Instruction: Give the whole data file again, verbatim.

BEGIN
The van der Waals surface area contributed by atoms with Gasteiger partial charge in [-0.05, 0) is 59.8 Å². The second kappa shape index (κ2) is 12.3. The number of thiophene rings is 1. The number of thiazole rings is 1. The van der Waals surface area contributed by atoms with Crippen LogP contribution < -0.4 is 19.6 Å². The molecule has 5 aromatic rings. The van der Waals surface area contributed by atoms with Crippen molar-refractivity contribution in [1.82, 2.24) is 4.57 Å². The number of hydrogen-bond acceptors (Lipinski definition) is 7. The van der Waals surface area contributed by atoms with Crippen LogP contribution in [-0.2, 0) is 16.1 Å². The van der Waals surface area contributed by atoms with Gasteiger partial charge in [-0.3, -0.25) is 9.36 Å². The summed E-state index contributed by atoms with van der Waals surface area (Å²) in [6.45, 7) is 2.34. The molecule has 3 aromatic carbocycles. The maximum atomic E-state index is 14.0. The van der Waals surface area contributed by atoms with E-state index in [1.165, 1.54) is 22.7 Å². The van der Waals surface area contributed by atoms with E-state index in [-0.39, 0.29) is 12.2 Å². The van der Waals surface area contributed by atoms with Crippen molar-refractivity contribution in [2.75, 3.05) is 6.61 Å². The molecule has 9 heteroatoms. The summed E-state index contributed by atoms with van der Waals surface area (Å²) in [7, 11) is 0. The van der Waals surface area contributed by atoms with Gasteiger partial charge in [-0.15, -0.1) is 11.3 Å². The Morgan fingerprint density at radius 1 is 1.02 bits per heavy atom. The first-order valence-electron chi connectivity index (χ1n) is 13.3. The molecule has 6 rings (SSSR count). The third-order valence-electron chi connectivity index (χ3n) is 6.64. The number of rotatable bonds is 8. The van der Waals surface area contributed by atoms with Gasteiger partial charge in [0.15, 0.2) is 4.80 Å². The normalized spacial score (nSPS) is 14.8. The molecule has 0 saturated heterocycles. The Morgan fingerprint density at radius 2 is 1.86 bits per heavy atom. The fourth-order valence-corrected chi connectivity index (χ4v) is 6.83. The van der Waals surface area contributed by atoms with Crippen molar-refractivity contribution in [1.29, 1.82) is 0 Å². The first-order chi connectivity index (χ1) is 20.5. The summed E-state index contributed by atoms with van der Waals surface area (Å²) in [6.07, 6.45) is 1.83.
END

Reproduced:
The van der Waals surface area contributed by atoms with Gasteiger partial charge in [-0.05, 0) is 59.8 Å². The second kappa shape index (κ2) is 12.3. The number of thiophene rings is 1. The number of thiazole rings is 1. The van der Waals surface area contributed by atoms with Crippen LogP contribution < -0.4 is 19.6 Å². The molecule has 5 aromatic rings. The van der Waals surface area contributed by atoms with Crippen molar-refractivity contribution in [1.82, 2.24) is 4.57 Å². The number of hydrogen-bond acceptors (Lipinski definition) is 7. The van der Waals surface area contributed by atoms with Crippen LogP contribution in [-0.2, 0) is 16.1 Å². The van der Waals surface area contributed by atoms with Gasteiger partial charge in [-0.3, -0.25) is 9.36 Å². The summed E-state index contributed by atoms with van der Waals surface area (Å²) in [6.45, 7) is 2.34. The molecule has 3 aromatic carbocycles. The maximum atomic E-state index is 14.0. The van der Waals surface area contributed by atoms with E-state index in [1.165, 1.54) is 22.7 Å². The van der Waals surface area contributed by atoms with E-state index in [-0.39, 0.29) is 12.2 Å². The van der Waals surface area contributed by atoms with Crippen molar-refractivity contribution in [2.75, 3.05) is 6.61 Å². The molecule has 9 heteroatoms. The summed E-state index contributed by atoms with van der Waals surface area (Å²) in [7, 11) is 0. The van der Waals surface area contributed by atoms with Gasteiger partial charge in [-0.15, -0.1) is 11.3 Å². The Morgan fingerprint density at radius 1 is 1.02 bits per heavy atom. The first-order valence-electron chi connectivity index (χ1n) is 13.3. The molecule has 6 rings (SSSR count). The third-order valence-electron chi connectivity index (χ3n) is 6.64. The number of rotatable bonds is 8. The van der Waals surface area contributed by atoms with Gasteiger partial charge in [0.15, 0.2) is 4.80 Å². The normalized spacial score (nSPS) is 14.8. The molecule has 0 saturated heterocycles. The Morgan fingerprint density at radius 2 is 1.86 bits per heavy atom. The fourth-order valence-corrected chi connectivity index (χ4v) is 6.83. The van der Waals surface area contributed by atoms with Crippen molar-refractivity contribution in [1.29, 1.82) is 0 Å². The first-order chi connectivity index (χ1) is 20.5. The summed E-state index contributed by atoms with van der Waals surface area (Å²) in [6.07, 6.45) is 1.83.